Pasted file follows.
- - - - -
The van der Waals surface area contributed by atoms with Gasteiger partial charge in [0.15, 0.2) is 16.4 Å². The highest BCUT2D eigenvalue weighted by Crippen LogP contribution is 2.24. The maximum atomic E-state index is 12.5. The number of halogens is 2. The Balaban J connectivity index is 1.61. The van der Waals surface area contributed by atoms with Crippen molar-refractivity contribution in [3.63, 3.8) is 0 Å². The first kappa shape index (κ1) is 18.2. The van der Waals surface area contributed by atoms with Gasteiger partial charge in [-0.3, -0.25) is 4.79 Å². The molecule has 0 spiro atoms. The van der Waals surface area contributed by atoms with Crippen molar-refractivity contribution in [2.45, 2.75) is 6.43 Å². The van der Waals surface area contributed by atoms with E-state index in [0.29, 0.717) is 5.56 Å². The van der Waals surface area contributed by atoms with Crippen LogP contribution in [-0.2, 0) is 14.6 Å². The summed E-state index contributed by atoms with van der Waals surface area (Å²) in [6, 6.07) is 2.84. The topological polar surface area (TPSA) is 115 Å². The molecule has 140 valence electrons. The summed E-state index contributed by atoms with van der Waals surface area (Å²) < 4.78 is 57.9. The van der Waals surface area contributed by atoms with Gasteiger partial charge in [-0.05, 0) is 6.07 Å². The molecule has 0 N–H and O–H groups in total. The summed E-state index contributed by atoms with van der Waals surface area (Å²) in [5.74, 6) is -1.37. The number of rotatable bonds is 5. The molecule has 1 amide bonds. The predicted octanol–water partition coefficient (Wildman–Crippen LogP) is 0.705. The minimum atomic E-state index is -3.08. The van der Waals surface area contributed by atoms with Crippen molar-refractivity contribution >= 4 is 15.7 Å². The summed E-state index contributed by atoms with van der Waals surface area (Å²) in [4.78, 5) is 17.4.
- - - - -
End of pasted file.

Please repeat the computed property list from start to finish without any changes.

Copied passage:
The van der Waals surface area contributed by atoms with Gasteiger partial charge in [0.15, 0.2) is 16.4 Å². The highest BCUT2D eigenvalue weighted by Crippen LogP contribution is 2.24. The maximum atomic E-state index is 12.5. The number of halogens is 2. The Balaban J connectivity index is 1.61. The van der Waals surface area contributed by atoms with Crippen molar-refractivity contribution in [3.63, 3.8) is 0 Å². The first kappa shape index (κ1) is 18.2. The van der Waals surface area contributed by atoms with Gasteiger partial charge in [-0.3, -0.25) is 4.79 Å². The molecule has 0 spiro atoms. The van der Waals surface area contributed by atoms with Crippen molar-refractivity contribution in [2.45, 2.75) is 6.43 Å². The van der Waals surface area contributed by atoms with E-state index in [0.29, 0.717) is 5.56 Å². The van der Waals surface area contributed by atoms with Crippen LogP contribution in [-0.2, 0) is 14.6 Å². The summed E-state index contributed by atoms with van der Waals surface area (Å²) in [6, 6.07) is 2.84. The topological polar surface area (TPSA) is 115 Å². The molecule has 140 valence electrons. The summed E-state index contributed by atoms with van der Waals surface area (Å²) < 4.78 is 57.9. The van der Waals surface area contributed by atoms with Gasteiger partial charge in [-0.05, 0) is 6.07 Å². The molecule has 0 N–H and O–H groups in total. The summed E-state index contributed by atoms with van der Waals surface area (Å²) in [5.74, 6) is -1.37. The number of rotatable bonds is 5. The molecule has 1 amide bonds. The predicted octanol–water partition coefficient (Wildman–Crippen LogP) is 0.705. The minimum atomic E-state index is -3.08. The van der Waals surface area contributed by atoms with Crippen molar-refractivity contribution >= 4 is 15.7 Å². The summed E-state index contributed by atoms with van der Waals surface area (Å²) in [4.78, 5) is 17.4.